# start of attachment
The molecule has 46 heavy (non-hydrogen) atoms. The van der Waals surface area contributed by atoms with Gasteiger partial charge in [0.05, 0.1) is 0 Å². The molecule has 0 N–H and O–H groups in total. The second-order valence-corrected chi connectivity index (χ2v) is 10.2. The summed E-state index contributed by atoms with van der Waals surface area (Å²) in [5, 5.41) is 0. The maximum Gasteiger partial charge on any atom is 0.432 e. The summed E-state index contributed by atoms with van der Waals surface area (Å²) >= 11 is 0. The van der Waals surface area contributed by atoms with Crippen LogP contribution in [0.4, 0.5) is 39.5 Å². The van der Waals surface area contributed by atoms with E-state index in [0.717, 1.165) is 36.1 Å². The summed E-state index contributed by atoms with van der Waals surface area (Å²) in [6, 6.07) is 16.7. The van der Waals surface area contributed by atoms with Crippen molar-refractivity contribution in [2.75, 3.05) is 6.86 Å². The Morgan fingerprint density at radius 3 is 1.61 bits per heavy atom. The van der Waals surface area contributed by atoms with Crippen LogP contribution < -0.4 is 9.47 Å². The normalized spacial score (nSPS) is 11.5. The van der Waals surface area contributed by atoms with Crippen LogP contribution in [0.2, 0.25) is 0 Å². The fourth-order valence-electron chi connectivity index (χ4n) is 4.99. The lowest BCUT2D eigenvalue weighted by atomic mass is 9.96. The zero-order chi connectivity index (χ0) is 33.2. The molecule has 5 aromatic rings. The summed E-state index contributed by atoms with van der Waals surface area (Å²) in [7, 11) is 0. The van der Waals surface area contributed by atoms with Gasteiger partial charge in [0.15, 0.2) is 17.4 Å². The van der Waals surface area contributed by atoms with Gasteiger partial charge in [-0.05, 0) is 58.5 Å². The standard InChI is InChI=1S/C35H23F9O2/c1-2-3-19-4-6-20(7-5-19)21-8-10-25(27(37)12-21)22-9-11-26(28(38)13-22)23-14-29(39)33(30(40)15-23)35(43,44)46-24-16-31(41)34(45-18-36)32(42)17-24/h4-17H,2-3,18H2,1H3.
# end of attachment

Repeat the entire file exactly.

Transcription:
The molecule has 46 heavy (non-hydrogen) atoms. The van der Waals surface area contributed by atoms with Gasteiger partial charge in [0.05, 0.1) is 0 Å². The molecule has 0 N–H and O–H groups in total. The second-order valence-corrected chi connectivity index (χ2v) is 10.2. The summed E-state index contributed by atoms with van der Waals surface area (Å²) in [5, 5.41) is 0. The maximum Gasteiger partial charge on any atom is 0.432 e. The summed E-state index contributed by atoms with van der Waals surface area (Å²) >= 11 is 0. The van der Waals surface area contributed by atoms with Crippen LogP contribution in [0.4, 0.5) is 39.5 Å². The van der Waals surface area contributed by atoms with E-state index in [0.717, 1.165) is 36.1 Å². The summed E-state index contributed by atoms with van der Waals surface area (Å²) in [6, 6.07) is 16.7. The van der Waals surface area contributed by atoms with Crippen molar-refractivity contribution in [2.75, 3.05) is 6.86 Å². The Morgan fingerprint density at radius 3 is 1.61 bits per heavy atom. The van der Waals surface area contributed by atoms with Crippen LogP contribution < -0.4 is 9.47 Å². The normalized spacial score (nSPS) is 11.5. The van der Waals surface area contributed by atoms with Crippen LogP contribution in [0.2, 0.25) is 0 Å². The fourth-order valence-electron chi connectivity index (χ4n) is 4.99. The lowest BCUT2D eigenvalue weighted by atomic mass is 9.96. The zero-order chi connectivity index (χ0) is 33.2. The molecule has 5 aromatic rings. The summed E-state index contributed by atoms with van der Waals surface area (Å²) in [7, 11) is 0. The van der Waals surface area contributed by atoms with Gasteiger partial charge in [0.15, 0.2) is 17.4 Å². The van der Waals surface area contributed by atoms with Gasteiger partial charge in [-0.05, 0) is 58.5 Å². The standard InChI is InChI=1S/C35H23F9O2/c1-2-3-19-4-6-20(7-5-19)21-8-10-25(27(37)12-21)22-9-11-26(28(38)13-22)23-14-29(39)33(30(40)15-23)35(43,44)46-24-16-31(41)34(45-18-36)32(42)17-24/h4-17H,2-3,18H2,1H3.